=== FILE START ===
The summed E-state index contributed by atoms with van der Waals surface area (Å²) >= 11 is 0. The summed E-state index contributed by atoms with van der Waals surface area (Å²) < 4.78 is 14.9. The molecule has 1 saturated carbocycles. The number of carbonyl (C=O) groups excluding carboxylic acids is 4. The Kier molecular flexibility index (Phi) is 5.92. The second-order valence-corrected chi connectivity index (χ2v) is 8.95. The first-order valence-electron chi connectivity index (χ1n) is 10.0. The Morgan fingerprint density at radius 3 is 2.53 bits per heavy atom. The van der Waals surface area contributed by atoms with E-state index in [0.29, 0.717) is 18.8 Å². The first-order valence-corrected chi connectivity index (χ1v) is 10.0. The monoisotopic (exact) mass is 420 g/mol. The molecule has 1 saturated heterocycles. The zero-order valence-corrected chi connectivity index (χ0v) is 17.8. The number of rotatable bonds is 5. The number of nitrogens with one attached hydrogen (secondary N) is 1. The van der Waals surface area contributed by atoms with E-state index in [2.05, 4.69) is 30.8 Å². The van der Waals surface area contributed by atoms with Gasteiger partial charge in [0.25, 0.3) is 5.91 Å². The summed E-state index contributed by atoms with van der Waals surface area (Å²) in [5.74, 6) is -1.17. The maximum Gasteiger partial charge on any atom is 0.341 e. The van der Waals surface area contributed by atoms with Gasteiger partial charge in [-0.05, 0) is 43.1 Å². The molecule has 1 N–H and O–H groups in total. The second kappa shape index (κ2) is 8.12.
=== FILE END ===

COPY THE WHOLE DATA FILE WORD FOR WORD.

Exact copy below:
The summed E-state index contributed by atoms with van der Waals surface area (Å²) >= 11 is 0. The summed E-state index contributed by atoms with van der Waals surface area (Å²) < 4.78 is 14.9. The molecule has 1 saturated carbocycles. The number of carbonyl (C=O) groups excluding carboxylic acids is 4. The Kier molecular flexibility index (Phi) is 5.92. The second-order valence-corrected chi connectivity index (χ2v) is 8.95. The first-order valence-electron chi connectivity index (χ1n) is 10.0. The Morgan fingerprint density at radius 3 is 2.53 bits per heavy atom. The van der Waals surface area contributed by atoms with E-state index in [0.29, 0.717) is 18.8 Å². The first-order valence-corrected chi connectivity index (χ1v) is 10.0. The monoisotopic (exact) mass is 420 g/mol. The molecule has 1 saturated heterocycles. The zero-order valence-corrected chi connectivity index (χ0v) is 17.8. The number of rotatable bonds is 5. The number of nitrogens with one attached hydrogen (secondary N) is 1. The van der Waals surface area contributed by atoms with E-state index in [2.05, 4.69) is 30.8 Å². The van der Waals surface area contributed by atoms with Gasteiger partial charge in [0.25, 0.3) is 5.91 Å². The summed E-state index contributed by atoms with van der Waals surface area (Å²) in [5.74, 6) is -1.17. The maximum Gasteiger partial charge on any atom is 0.341 e. The van der Waals surface area contributed by atoms with Gasteiger partial charge in [-0.05, 0) is 43.1 Å². The molecule has 1 N–H and O–H groups in total. The second kappa shape index (κ2) is 8.12.